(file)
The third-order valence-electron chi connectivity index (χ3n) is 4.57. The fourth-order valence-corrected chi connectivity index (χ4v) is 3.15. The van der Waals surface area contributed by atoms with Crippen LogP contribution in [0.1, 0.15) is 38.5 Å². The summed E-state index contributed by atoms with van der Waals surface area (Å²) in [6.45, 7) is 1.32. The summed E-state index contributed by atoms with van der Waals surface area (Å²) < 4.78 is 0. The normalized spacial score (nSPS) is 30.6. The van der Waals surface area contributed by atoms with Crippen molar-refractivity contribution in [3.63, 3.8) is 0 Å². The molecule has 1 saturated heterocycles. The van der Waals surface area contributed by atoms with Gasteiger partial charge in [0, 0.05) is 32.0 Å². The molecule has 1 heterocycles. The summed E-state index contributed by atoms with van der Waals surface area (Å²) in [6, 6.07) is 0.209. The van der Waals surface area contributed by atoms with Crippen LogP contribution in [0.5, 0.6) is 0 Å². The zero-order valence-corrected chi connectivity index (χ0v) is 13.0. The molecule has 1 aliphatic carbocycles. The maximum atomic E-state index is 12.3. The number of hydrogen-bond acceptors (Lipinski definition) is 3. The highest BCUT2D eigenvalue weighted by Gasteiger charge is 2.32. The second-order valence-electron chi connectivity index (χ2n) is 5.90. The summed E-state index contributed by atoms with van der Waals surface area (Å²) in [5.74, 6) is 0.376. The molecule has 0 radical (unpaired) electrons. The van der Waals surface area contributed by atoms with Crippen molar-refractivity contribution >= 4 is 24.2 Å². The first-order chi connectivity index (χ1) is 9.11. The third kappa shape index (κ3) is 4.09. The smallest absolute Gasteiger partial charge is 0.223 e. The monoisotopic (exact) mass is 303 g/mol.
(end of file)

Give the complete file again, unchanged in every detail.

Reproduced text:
The third-order valence-electron chi connectivity index (χ3n) is 4.57. The fourth-order valence-corrected chi connectivity index (χ4v) is 3.15. The van der Waals surface area contributed by atoms with Crippen LogP contribution in [0.1, 0.15) is 38.5 Å². The summed E-state index contributed by atoms with van der Waals surface area (Å²) in [6.45, 7) is 1.32. The summed E-state index contributed by atoms with van der Waals surface area (Å²) < 4.78 is 0. The normalized spacial score (nSPS) is 30.6. The van der Waals surface area contributed by atoms with Crippen molar-refractivity contribution in [3.63, 3.8) is 0 Å². The molecule has 1 saturated heterocycles. The van der Waals surface area contributed by atoms with Gasteiger partial charge in [0, 0.05) is 32.0 Å². The molecule has 1 heterocycles. The summed E-state index contributed by atoms with van der Waals surface area (Å²) in [6, 6.07) is 0.209. The van der Waals surface area contributed by atoms with Crippen LogP contribution in [0.5, 0.6) is 0 Å². The zero-order valence-corrected chi connectivity index (χ0v) is 13.0. The molecule has 1 aliphatic carbocycles. The maximum atomic E-state index is 12.3. The number of hydrogen-bond acceptors (Lipinski definition) is 3. The highest BCUT2D eigenvalue weighted by Gasteiger charge is 2.32. The second-order valence-electron chi connectivity index (χ2n) is 5.90. The summed E-state index contributed by atoms with van der Waals surface area (Å²) in [5.74, 6) is 0.376. The molecule has 0 radical (unpaired) electrons. The van der Waals surface area contributed by atoms with Crippen molar-refractivity contribution >= 4 is 24.2 Å². The first-order chi connectivity index (χ1) is 9.11. The third kappa shape index (κ3) is 4.09. The smallest absolute Gasteiger partial charge is 0.223 e. The monoisotopic (exact) mass is 303 g/mol.